For Suzanne and Tricia

“You can’t eat wheat or gluten*”

For a foodie this is a death sentence… or so it seems.  Favorite foods like chewy foccacia bread are taboo.  Comfort foods are no longer comfortable.  The first few weeks most newly diagnosed Celiacs (or those with gluten intolerance) spend their time trying to find alternatives to once loved foods.  It’s like learning to drink non-dairy milk.  I went through that nearly 20 years ago.  We try to pretend that these “fake” foods taste like the “real” thing.  Eventually we give up and realize that there are so many things out there that are naturally gluten free or the alternatives really are quite good.

The good news is that in recent years gluten free eating is much easier than it once was.  When I tried a gluten free diet 3 years ago I was so frustrated.  I bought every gluten free flour I could get my hands on and tried to make food taste “normal.”  The only problem was that I was trying to get pregnant at the time.   If you add the stress of a gluten free diet on top of the stress of an infertile trying to get pregnant it doesn’t make a good combination.  I gave up on both.  I spent the next 3 years shoveling bread, pasta, pizza and other gluteny goodness into my face.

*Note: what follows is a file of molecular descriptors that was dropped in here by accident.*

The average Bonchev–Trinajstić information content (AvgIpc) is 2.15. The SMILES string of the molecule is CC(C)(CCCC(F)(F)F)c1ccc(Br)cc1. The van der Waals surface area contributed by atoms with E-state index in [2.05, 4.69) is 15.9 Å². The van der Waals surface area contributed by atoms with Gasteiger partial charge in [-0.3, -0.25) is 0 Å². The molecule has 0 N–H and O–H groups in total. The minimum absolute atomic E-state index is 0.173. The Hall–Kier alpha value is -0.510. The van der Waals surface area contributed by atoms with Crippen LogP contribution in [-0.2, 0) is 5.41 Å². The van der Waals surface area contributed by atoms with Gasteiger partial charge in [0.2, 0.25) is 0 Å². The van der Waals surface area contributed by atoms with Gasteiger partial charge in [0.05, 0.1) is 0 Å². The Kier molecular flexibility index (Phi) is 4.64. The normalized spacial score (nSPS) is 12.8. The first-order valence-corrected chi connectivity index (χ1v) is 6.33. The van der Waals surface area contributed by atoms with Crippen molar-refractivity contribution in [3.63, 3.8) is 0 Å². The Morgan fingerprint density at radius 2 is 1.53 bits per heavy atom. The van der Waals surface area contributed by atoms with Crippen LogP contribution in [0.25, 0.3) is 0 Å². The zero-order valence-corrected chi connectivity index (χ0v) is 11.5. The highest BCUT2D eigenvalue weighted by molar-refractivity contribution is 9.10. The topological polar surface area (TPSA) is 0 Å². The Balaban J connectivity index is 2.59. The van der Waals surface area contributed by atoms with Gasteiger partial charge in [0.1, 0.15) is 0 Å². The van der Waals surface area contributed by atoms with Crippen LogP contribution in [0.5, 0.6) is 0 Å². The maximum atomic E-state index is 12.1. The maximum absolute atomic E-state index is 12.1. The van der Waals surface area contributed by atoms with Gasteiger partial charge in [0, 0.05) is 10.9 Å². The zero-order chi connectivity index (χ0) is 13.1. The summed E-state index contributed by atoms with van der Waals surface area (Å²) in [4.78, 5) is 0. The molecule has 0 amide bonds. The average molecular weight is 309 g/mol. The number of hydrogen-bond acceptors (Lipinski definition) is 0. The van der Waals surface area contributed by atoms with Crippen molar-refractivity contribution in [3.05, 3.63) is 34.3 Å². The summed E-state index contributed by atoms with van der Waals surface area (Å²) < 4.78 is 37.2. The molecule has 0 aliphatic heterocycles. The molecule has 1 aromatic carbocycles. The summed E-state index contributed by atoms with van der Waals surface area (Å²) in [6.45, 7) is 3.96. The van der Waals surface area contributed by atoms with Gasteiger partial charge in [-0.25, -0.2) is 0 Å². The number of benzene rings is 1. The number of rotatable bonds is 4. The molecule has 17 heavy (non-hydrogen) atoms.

When Mom died I got horribly sick.  I’m pretty sure I didn’t mention that.  Mom died on a Saturday and Monday morning I was at urgent care before they opened.  I had spent the previous night throwing up.  The doctor told me I was probably the sickest person she would see that day.  I don’t doubt it.  Three weeks later our family celebrated Easter and that night I went home nearly ready to throw up again.  The week before Mother’s Day I had dinner with the family and the next day I had to leave work early.  I missed out on The Head and The Heart concert that night.  When I came home from work Derek told me that I would be giving up gluten and dairy for good this time.  We knew what the problem was.  I’ve been gluten and dairy free since mid May.